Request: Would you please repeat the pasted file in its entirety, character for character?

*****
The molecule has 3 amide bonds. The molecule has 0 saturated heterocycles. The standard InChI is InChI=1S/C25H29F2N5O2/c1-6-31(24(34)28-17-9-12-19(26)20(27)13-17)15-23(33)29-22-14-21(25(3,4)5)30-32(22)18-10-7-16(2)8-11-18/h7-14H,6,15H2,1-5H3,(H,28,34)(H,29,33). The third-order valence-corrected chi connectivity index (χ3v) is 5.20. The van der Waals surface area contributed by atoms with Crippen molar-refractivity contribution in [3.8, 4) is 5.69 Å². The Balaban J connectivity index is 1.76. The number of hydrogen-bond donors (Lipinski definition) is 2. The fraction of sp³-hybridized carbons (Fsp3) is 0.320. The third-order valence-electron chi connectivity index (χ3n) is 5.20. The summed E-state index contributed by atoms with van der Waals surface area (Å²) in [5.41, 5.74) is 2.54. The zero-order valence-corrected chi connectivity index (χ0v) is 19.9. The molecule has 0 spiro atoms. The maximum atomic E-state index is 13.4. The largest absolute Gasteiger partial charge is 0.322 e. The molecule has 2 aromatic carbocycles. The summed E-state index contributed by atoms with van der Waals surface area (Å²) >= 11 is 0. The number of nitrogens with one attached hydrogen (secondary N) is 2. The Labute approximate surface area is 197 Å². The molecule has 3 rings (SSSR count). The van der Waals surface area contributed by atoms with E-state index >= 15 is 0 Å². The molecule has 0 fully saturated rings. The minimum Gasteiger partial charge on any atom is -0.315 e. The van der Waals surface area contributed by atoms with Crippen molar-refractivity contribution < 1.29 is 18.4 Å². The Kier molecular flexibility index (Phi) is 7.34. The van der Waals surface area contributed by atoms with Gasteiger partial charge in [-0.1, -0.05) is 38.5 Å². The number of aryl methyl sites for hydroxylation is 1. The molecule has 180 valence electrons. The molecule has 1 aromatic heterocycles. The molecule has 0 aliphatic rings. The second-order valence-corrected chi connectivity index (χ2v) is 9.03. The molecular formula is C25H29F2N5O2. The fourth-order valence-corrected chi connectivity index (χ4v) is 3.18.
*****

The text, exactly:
The molecule has 3 amide bonds. The molecule has 0 saturated heterocycles. The standard InChI is InChI=1S/C25H29F2N5O2/c1-6-31(24(34)28-17-9-12-19(26)20(27)13-17)15-23(33)29-22-14-21(25(3,4)5)30-32(22)18-10-7-16(2)8-11-18/h7-14H,6,15H2,1-5H3,(H,28,34)(H,29,33). The third-order valence-corrected chi connectivity index (χ3v) is 5.20. The van der Waals surface area contributed by atoms with Crippen molar-refractivity contribution in [3.8, 4) is 5.69 Å². The Balaban J connectivity index is 1.76. The number of hydrogen-bond donors (Lipinski definition) is 2. The fraction of sp³-hybridized carbons (Fsp3) is 0.320. The third-order valence-electron chi connectivity index (χ3n) is 5.20. The summed E-state index contributed by atoms with van der Waals surface area (Å²) in [5.41, 5.74) is 2.54. The zero-order valence-corrected chi connectivity index (χ0v) is 19.9. The molecule has 0 spiro atoms. The maximum atomic E-state index is 13.4. The largest absolute Gasteiger partial charge is 0.322 e. The molecule has 2 aromatic carbocycles. The summed E-state index contributed by atoms with van der Waals surface area (Å²) >= 11 is 0. The number of nitrogens with one attached hydrogen (secondary N) is 2. The Labute approximate surface area is 197 Å². The molecule has 3 rings (SSSR count). The van der Waals surface area contributed by atoms with E-state index >= 15 is 0 Å². The molecule has 0 fully saturated rings. The minimum Gasteiger partial charge on any atom is -0.315 e. The van der Waals surface area contributed by atoms with Crippen molar-refractivity contribution < 1.29 is 18.4 Å². The Kier molecular flexibility index (Phi) is 7.34. The van der Waals surface area contributed by atoms with Gasteiger partial charge in [-0.1, -0.05) is 38.5 Å². The number of aryl methyl sites for hydroxylation is 1. The molecule has 180 valence electrons. The molecule has 1 aromatic heterocycles. The molecule has 0 aliphatic rings. The second-order valence-corrected chi connectivity index (χ2v) is 9.03. The molecular formula is C25H29F2N5O2. The fourth-order valence-corrected chi connectivity index (χ4v) is 3.18.